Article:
Tuesday, March 21, 2006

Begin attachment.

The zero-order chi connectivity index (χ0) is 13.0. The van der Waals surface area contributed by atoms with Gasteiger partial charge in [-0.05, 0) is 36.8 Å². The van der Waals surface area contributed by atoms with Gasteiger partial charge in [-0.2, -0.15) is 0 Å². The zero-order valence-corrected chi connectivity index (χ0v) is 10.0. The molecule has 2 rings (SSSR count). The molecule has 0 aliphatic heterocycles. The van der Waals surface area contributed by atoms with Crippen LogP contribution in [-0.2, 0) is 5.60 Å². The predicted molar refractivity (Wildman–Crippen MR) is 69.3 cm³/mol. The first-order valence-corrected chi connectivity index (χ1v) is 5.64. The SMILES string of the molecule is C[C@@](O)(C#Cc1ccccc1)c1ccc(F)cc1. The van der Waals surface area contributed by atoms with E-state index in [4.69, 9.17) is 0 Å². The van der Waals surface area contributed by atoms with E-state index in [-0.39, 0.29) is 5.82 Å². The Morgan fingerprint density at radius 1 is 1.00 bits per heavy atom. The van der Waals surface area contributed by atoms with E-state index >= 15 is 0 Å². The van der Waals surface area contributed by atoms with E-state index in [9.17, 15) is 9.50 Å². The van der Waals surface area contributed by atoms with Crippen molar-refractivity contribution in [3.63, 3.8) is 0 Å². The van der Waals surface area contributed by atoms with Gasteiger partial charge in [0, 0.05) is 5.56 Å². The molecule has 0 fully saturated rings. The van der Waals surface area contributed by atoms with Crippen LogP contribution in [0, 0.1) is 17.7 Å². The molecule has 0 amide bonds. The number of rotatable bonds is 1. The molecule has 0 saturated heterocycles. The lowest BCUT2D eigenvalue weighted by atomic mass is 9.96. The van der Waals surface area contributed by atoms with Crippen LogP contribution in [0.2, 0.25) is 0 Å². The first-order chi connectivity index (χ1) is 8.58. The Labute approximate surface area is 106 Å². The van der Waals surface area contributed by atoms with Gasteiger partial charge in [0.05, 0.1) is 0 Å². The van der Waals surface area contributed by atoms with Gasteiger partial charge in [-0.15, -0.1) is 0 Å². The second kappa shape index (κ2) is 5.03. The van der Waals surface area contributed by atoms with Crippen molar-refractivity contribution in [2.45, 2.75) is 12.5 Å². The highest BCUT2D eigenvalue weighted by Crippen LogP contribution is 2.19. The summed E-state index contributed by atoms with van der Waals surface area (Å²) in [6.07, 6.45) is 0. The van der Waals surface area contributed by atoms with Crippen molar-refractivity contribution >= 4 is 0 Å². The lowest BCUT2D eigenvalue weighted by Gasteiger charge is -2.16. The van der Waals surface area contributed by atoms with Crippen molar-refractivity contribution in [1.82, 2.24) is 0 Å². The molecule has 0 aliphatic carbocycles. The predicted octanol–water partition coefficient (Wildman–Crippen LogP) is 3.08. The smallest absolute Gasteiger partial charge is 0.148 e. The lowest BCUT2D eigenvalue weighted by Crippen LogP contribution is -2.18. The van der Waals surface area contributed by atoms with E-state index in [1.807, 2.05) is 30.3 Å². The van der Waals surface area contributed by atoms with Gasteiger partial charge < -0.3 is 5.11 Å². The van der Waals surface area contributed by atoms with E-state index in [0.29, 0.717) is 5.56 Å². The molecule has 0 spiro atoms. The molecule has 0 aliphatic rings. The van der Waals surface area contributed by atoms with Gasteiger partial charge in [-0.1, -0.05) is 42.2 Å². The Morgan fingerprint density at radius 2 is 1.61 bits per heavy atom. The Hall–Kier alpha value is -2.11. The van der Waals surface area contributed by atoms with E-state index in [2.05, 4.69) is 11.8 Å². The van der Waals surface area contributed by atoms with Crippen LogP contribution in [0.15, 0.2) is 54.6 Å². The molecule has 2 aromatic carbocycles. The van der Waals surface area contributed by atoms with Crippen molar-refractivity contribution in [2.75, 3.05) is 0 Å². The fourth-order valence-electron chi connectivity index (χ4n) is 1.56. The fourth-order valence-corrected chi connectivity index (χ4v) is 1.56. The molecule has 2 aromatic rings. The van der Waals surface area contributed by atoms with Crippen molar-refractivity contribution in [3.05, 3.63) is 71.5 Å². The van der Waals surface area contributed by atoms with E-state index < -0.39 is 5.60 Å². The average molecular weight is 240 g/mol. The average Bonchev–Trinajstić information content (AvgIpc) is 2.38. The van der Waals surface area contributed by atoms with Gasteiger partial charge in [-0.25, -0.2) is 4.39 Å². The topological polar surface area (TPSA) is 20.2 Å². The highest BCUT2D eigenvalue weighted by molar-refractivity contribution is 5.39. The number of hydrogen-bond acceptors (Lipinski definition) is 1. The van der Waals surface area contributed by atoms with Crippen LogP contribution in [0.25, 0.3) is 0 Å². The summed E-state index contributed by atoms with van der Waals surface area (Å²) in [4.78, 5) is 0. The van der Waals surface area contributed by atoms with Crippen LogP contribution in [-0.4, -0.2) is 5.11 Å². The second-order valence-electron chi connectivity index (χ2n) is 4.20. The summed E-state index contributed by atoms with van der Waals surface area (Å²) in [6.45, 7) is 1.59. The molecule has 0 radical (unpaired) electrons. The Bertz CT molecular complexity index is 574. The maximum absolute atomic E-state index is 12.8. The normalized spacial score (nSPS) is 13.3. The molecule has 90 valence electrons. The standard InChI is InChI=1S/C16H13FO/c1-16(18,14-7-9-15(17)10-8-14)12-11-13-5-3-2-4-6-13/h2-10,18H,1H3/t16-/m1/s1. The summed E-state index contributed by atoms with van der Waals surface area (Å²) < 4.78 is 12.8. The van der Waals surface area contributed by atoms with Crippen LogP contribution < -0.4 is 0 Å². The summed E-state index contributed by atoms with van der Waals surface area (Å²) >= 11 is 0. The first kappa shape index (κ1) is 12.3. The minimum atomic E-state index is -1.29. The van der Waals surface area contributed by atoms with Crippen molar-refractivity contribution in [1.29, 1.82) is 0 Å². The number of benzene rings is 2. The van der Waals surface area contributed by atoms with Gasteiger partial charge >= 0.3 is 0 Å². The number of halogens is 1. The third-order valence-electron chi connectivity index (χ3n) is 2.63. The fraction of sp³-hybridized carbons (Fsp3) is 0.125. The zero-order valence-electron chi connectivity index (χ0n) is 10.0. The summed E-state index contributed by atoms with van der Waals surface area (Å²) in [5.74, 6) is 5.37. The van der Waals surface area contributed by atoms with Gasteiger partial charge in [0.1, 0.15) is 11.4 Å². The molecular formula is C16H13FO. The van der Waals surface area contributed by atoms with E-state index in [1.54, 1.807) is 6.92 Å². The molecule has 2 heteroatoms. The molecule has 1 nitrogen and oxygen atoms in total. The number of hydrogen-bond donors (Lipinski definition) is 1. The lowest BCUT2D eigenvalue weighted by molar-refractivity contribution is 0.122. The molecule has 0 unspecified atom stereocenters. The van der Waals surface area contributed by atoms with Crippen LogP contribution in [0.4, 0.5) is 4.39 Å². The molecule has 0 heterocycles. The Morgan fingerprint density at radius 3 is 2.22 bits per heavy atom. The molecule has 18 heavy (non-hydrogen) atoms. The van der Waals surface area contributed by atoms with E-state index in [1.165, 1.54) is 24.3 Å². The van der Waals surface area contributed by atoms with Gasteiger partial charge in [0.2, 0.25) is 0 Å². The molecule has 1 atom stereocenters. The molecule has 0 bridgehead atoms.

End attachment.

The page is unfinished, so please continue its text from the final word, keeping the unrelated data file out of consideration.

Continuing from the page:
Up on a ridge in the northwestern part of town is the University. The UAF community is something of a science commune. I work at the International Arctic Research Center, which is half owned by the US NSF/NOAA and half owned by the Japanese national science agency and full of Russian and Chinese researchers. The National Weather Service (NOAA) occupies the second floor of our and connected to the building is the Geophysical Institute and offices of the USGS, the Arctic Region Supercomputing Center (which is sponsoring my post-doc), and a Natural Sciences building including a handful of oceanographers with whom I went to the Chukchi and Beaufort Seas. Other parts of campus relevant to me include several buildings dedicated to Arctic biological research, a cold-regions engineering facility, and a Northern water resources group. The Army’s Cold Regions Research and Engineering Lab (CRREL) is at nearby Fort Wainwright and like the University, also operates facilities up on the North Slope for research and military operations. Eielson Airforce base is also just outside of town, near Ft. Wainwright, so there are a lot of Alaskans in the war right now. In addition to science, the university has a strong Native culture and languages program. But not much else. So it’s all Arctic all the time up here, which is probably how it should be.

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